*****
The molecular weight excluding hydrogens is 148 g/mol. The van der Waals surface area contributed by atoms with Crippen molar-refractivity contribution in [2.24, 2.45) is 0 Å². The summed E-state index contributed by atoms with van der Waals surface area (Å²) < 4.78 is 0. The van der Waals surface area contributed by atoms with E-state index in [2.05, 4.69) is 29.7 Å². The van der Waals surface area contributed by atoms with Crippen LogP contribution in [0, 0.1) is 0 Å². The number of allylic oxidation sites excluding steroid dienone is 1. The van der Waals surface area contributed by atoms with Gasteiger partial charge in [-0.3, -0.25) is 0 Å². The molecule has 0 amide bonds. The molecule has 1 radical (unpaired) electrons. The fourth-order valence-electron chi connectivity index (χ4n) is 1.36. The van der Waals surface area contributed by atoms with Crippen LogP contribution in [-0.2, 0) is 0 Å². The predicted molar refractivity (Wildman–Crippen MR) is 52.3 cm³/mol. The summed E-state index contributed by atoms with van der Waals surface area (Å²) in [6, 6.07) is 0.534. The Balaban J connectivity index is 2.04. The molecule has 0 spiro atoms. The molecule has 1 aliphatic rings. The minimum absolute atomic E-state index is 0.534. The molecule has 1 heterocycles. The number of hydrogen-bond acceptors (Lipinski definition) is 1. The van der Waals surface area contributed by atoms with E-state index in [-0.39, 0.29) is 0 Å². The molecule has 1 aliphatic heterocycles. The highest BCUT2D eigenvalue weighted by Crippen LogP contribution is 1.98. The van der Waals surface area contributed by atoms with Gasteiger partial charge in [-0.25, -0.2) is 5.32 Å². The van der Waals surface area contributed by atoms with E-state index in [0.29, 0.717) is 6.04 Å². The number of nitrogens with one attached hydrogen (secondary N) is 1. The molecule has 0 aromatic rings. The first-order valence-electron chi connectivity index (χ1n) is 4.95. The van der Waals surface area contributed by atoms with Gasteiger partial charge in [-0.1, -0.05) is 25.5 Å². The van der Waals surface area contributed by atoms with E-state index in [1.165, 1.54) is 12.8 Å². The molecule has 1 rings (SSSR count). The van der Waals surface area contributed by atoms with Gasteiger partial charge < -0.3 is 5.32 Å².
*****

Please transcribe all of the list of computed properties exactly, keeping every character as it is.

The molecular weight excluding hydrogens is 148 g/mol. The van der Waals surface area contributed by atoms with Crippen molar-refractivity contribution in [2.24, 2.45) is 0 Å². The summed E-state index contributed by atoms with van der Waals surface area (Å²) < 4.78 is 0. The van der Waals surface area contributed by atoms with E-state index in [2.05, 4.69) is 29.7 Å². The van der Waals surface area contributed by atoms with Crippen LogP contribution in [0, 0.1) is 0 Å². The number of allylic oxidation sites excluding steroid dienone is 1. The van der Waals surface area contributed by atoms with Gasteiger partial charge in [-0.3, -0.25) is 0 Å². The molecule has 0 amide bonds. The molecule has 1 radical (unpaired) electrons. The fourth-order valence-electron chi connectivity index (χ4n) is 1.36. The van der Waals surface area contributed by atoms with Crippen LogP contribution in [-0.2, 0) is 0 Å². The predicted molar refractivity (Wildman–Crippen MR) is 52.3 cm³/mol. The summed E-state index contributed by atoms with van der Waals surface area (Å²) in [6, 6.07) is 0.534. The Balaban J connectivity index is 2.04. The molecule has 0 spiro atoms. The molecule has 1 aliphatic rings. The minimum absolute atomic E-state index is 0.534. The molecule has 1 heterocycles. The number of hydrogen-bond acceptors (Lipinski definition) is 1. The van der Waals surface area contributed by atoms with E-state index in [-0.39, 0.29) is 0 Å². The molecule has 1 aliphatic heterocycles. The highest BCUT2D eigenvalue weighted by Crippen LogP contribution is 1.98. The van der Waals surface area contributed by atoms with Gasteiger partial charge in [-0.25, -0.2) is 5.32 Å². The van der Waals surface area contributed by atoms with E-state index in [0.29, 0.717) is 6.04 Å². The number of nitrogens with one attached hydrogen (secondary N) is 1. The molecule has 0 aromatic rings. The first-order valence-electron chi connectivity index (χ1n) is 4.95. The van der Waals surface area contributed by atoms with Gasteiger partial charge in [-0.1, -0.05) is 25.5 Å². The van der Waals surface area contributed by atoms with E-state index in [1.165, 1.54) is 12.8 Å². The molecule has 1 rings (SSSR count). The van der Waals surface area contributed by atoms with Gasteiger partial charge < -0.3 is 5.32 Å².